Where and When to Plant Trees

Environment and climate changeTrees and agroforestry


Where should you plant seedling trees? Begin by observing where the trees grow naturally. Plant the seedlings in a place that’s similar to where you got the seeds. Trees found sprouting by the roadside and in fields are best for planting in sunny, open areas. Trees growing in shade on the forest floor should only be planted in other shaded areas.

If those trees were growing on a ridge, then plant them on a similar ridge. If the seeds came from trees in low, wet land, then try to find a similar spot.

Other good places to plant are steep slopes, along the sides of a road or pathway, and perhaps between rows of houses, but not too close to them. If you have a problem with soil erosion, consider planting trees to help check the erosion problem.

If you have only a small piece of land on which to grow crops, you should think about forming a small group and planting trees in an area that isn’t used for crops. You could make a firebreak around it and take care of it together. Co operatives like this are being formed all over the world. Even if your neighbours are not interested in planting trees as a group, you could plant trees all around your field as a windbreak.


If you do not need big trees, you can grow them quite close together, say a bit more than a pace (60 centimetres) apart. Then you can cut them for fuelwood when they’re about as thick as your wrist.

If you are growing trees to control erosion, especially on steep slopes, then the trees should be close together in hedgerows. Close spacing is also a good idea if you are growing trees for livestock fodder: close spacing encourages leafy growth rather than woody growth.

Bigger trees when fully grown should be 2 paces (1 1/2 metres) apart. But you might want to plant them only one pace apart to begin with. Then, when the trees grow big enough so the branches start touching each other, you could cut out every other tree for firewood or other uses on the farm. You could also get firewood just by cutting off a few branches from time to time.

Soil requirements

Now think about the soil where you are planting your trees. Tree roots can easily grow in stony soil; they just grow around the rocks. And, if solid rock below the surface has cracks in it, roots will grow in the cracks. Problems arise when soil is shallow over solid rock. Then tree roots can’t even find a crack to grow down into, so they spread out in the soil above the rock. Because the roots do not go deep into the soil, big trees can blow over in a strong wind. Also shallow soil can dry out faster than deeper soil so your trees may not get enough water.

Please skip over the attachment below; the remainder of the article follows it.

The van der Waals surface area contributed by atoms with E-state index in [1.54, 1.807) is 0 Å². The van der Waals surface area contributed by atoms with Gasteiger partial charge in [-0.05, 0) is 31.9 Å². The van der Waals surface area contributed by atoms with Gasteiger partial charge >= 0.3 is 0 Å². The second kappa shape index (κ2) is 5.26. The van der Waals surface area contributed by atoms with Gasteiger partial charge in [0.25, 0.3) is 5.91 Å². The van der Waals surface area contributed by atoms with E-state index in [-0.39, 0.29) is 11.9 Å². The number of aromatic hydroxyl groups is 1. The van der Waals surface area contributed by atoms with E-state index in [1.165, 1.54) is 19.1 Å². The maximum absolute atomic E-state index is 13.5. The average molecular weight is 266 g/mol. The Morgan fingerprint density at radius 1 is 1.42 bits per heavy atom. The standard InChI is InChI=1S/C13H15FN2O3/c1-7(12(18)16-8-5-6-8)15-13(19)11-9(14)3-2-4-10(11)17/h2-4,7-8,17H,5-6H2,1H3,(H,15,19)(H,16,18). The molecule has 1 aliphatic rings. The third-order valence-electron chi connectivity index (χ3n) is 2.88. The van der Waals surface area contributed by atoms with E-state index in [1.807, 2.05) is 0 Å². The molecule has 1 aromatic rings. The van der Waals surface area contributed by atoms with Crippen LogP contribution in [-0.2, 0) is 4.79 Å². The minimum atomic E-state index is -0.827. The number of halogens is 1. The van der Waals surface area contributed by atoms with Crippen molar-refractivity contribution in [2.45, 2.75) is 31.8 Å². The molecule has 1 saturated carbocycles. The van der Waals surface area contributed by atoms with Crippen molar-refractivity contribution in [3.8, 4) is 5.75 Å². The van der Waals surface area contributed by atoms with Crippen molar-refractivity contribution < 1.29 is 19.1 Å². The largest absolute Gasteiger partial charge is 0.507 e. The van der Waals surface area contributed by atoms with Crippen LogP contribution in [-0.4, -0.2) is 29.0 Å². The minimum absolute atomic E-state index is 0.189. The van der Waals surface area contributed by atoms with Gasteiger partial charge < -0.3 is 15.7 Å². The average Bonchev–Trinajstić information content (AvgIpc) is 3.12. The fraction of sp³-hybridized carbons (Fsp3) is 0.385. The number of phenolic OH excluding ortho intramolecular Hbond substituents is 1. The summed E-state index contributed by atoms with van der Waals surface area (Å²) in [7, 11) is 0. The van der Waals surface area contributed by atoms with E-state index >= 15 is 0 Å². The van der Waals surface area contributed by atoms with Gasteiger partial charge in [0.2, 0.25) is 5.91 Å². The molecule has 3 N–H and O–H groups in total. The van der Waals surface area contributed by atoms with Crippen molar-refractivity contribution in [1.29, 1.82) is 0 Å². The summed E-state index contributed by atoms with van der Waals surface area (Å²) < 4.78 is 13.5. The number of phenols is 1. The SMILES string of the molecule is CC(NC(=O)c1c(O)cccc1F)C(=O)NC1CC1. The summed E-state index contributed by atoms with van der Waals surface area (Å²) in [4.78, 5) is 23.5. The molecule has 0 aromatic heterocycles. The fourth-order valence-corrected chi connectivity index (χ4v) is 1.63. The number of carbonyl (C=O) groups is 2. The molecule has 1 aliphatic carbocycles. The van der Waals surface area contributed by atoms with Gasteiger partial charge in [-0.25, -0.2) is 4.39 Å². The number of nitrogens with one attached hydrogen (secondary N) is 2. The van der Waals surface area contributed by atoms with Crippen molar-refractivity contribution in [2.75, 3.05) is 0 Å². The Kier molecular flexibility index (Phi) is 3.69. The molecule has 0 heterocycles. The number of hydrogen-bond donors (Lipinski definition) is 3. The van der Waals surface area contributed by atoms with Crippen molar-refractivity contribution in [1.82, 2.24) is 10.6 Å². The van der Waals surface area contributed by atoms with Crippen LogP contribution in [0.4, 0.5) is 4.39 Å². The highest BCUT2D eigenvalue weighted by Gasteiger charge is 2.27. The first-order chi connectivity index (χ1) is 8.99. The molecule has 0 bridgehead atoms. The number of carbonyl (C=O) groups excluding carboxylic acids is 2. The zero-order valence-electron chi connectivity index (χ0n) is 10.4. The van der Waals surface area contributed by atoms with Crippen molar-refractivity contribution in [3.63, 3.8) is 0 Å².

Larger trees need more soil, so if you’re planting a tree that will grow as tall as 3 people, the soil should be at least 1 metre deep.

If there are few suitable sites, think about using old tin cans. Dig large pits and fill them with cans to just below the top of the pit. Then cover the pit with soil and plant the tree in that soil. Eventually, as the trees grow and the roots grow down into the cans, rain will filter down into the pit and there will be plenty for the trees. This is a good way to get rid of unsightly garbage.

When to plant

If you live in a temperate zone, it is best to plant at the very beginning or the very end of the growing season. If there are rainy seasons where you live, plant at the beginning of a rainy season.


  • This script was reviewed by Bob Morikawa, Agroforestry Consultant, Toronto, Canada.

Information sources

  • Tree planting in Africa south of the Sahara, David Kamweti, 1982, 75 pages. The Environment Liaison Centre, P.O. Box 72461, Nairobi, Kenya.
  • “Tree nurseries” in Footsteps, No. 5, December 1990. Tear Fund, 100 Church Rd., Teddington, Middlesex, TW11 8QE, U.K.
  • “How to plant and care for trees”, in Kengonews, Vol. IV, No. 3, July 1991, KENGO, Mwanzi Road, Westlands, P.O. Box 48197, Nairobi, Kenya.
  • Trees as a guide to ecology, 1982, 40 pages, United Nations Environment Programme, P.O. Box 30552, Nairobi, Kenya.
  • Trees for Zimbabwe, Beth Conover, 191 pages, ENDA Zimbabwe, P.O. Box 3492, Harare, Zimbabwe.
  • “Agroforestry seeds”, in Sustainable Agriculture Newsletter, Volume 2, Number 3, September 1990. CUSO, 17 Phahonyothin Golf Village, Phahonyothin Road, Bangkhen, Bangkok, 10900, Thailand.
  • “Tips on planting fruit trees”, in Agriculture in Action, July 1990. Barbados Agricultural Society, “The Grotto”, Beckles Road, St. Michael, Barbados, W.I.
  • Forestry Training Manual, 1982, 390 pages, Peace Corps, Information Collection and Exchange, Office of Training and Programme Support, 806 Connecticut Ave., N.W., Washington, D.C. 20526, U.S.A.
  • Especies de árbol de uso múltiple en America Central (Species of multi purpose trees in Central America), 1991, 47 pages, CATIE (Centro Agronómico Tropical de Investigación y Ensenanza), Turrialba, Costa Rica.
  • En viveros, nadie nace aprendido, (Tree nurseries learning for everyone), Enlace, Number 23, Revista Enlace, Apartado A 136, Managua, Nicaragua.